At $41 billion, last week’s 10-year Treasury auction was the largest on record. Yet despite the highest yield in 8 months, of 0.96%, demand was soft as evidenced by the bid to cover ratio of 2.32 versus the one-year average of 2.46. It was a similar story for the 30-year auction later in the week with the second lowest bid to cover ratio in a year.

Why would the highest yields since March fail to attract notable interest from buyers? This is likely due to the significant supply of bonds overwhelming the market (notwithstanding the Fed’s help), the end of the US election and positive news on a vaccine which implies better economic growth next year. This should lead to rising inflation expectations, which we consider another key requirement for a more sustained equity market rotation. As shown below, our outlook for US inflation continues to improve, with easing financial conditions pointing to higher prices over the coming year.

On mobile: review detail in landscape mode

The recent divergence between inflation expectations and the ratio of growth to value stocks offers considerable scope for catch-up gains. The catalyst for this convergence would be the realisation of actual inflation. This remains one of our key themes because if the vaccine is successful, then there is a good chance the demand side of the economy can come back faster than the supply side can adjust, leading to a spike in prices. We are already seeing this in food and transportation prices although not yet in the headline numbers, as evidenced by the October CPI reading which remained flat month-on-month. Inflation is a process.  

On mobile: review detail in landscape mode

The future direction of nominal Treasury yields, and inflation expectations, will also determine US real yields which is a key driver of other asset classes, as demonstrated by its high correlation to the gold price. Gold forms a core part of our commodity carve-out, providing diversification benefits and protection against the ongoing devaluation of fiat currencies and potential for rising inflation. We have benefited from falling real yields for much of the last two-years via an allocation to gold mining stocks as well as the physical commodity. Whilst we expect this trend to continue, we are mindful of the recent rise in real yields which looks set to test its two-year channel. A breakout could prove near term bearish for the yellow metal and would be consistent with a rotation towards more cyclical sub-sectors of the broad commodity index, such as copper. 

On mobile: review detail in landscape mode

Setting aside the abundant optimism, there are reasons for caution

BioNTech’s vaccine must still pass safety checks by US and EU regulators. Then there is the daunting logistical aspects of vaccine distribution, as this particular vaccine requires storage at sub-freezing temperature. That said, at the time of writing Moderna has just announced its own Covid-19 vaccine which has shown 94.5% efficacy in late-stage clinical trials and can be stored for 30 days at between 2C and 8C for 30 days, which makes it far easier to distribute.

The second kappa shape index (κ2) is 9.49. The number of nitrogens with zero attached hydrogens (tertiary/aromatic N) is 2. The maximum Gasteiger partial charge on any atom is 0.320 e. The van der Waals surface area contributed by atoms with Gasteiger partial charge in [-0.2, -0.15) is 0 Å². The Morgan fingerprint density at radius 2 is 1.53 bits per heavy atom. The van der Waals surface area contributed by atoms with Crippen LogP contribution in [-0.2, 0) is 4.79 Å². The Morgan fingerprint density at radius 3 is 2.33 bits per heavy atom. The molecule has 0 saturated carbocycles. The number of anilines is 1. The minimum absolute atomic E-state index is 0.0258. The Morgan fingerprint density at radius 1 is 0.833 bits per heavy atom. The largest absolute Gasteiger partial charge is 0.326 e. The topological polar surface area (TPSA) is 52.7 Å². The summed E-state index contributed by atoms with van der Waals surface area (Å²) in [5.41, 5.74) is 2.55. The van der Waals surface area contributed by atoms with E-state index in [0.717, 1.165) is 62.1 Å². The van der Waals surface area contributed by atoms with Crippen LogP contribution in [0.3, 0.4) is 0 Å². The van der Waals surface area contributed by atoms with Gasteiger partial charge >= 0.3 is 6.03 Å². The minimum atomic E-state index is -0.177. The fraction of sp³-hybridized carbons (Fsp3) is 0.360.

Operationally, a vaccine could still take months to roll-out, during a period when Europe and the US appear to have lost control of the virus. We could be in for a hard winter and many workers, who may have been furloughed or placed on short-term working schemes, could nonetheless become unemployed as companies struggle under ongoing debt burdens. There is also the question of virus mutation. In Denmark, the virus has re-entered the animal world. Denmark is one of the world’s biggest producers of mink coats and the country’s huge population of mink, estimated at around 17 million, now seems at risk. The reason this is meaningful is there are signs the virus has run rampant throughout this population, mutated and then then re-entered the human population. This new variant of the virus ‘has the potential to be resistant to the very vaccines and therapies that we have just been celebrating.’

Should these risks materialise, the narrative would shift decisively, de-railing prospects for an ongoing market rotation whilst re-establishing the status quo. We saw mini versions of this play out in June and July this year as shown by the left hand chart where bottoms in the rate of change between growth/value stocks, in red, corresponded to a brief pause in the S&P 500 before a subsequent resumption of the upward trend. The potential for a near-term pause is also evident from current retail investor positioning, which has reached its most bullish level since January 2018. From a contrarian perspective, this is negative for the short term.

On mobile: review detail in landscape mode

The tug-of-war between positive news on the vaccine and the potential for short-term economic pain may also play out in bonds, stemming a more meaningful rise in the 10-Year Treasury yield towards 1.25%, which would further drive the market rotation.  

That said, I believe any weakening of economic data over the next few months may well get a ‘free pass’ because it will be considered pre-vaccine as investors look-through the COVID-19 tunnel to the shining light that lies beyond.  

Summary

Markets have been given a good reason to be optimistic. The vaccine breakthrough and US election outcome have removed a large dose of uncertainty and there is now real hope for a return to normality. This is reflected in a steepening of the yield curve, revamped reflation trade and partial rotation into value stocks. It’s too early to tell if this will morph into a more meaningful rotation and we will only know for certain with hindsight.

It’s easy to be cynical about the prospects for value investing. Prior attempts to breakout, in 2016 and 2018, ultimately failed. The same could be said for the so-called ‘big rotation’ out of bonds and into equities which some investors have been calling for decades. But even if this is not ‘the’ rotation, the prospect for one, at some point in the future, is highly likely. This is because when valuations reach such extremes, a turning point becomes inevitable.

The portfolios have performed exceptionally well over the last few months. This is partly due to the fact we have a strong bias for high quality assets that have benefited directly from the pandemic playbook. Whilst we don’t have a crystal ball, it is increasingly apparent to me that a disciplined and gradual shift towards contrarian investing, by averaging-into under-owned and under-valued stocks look better today than it has for some time.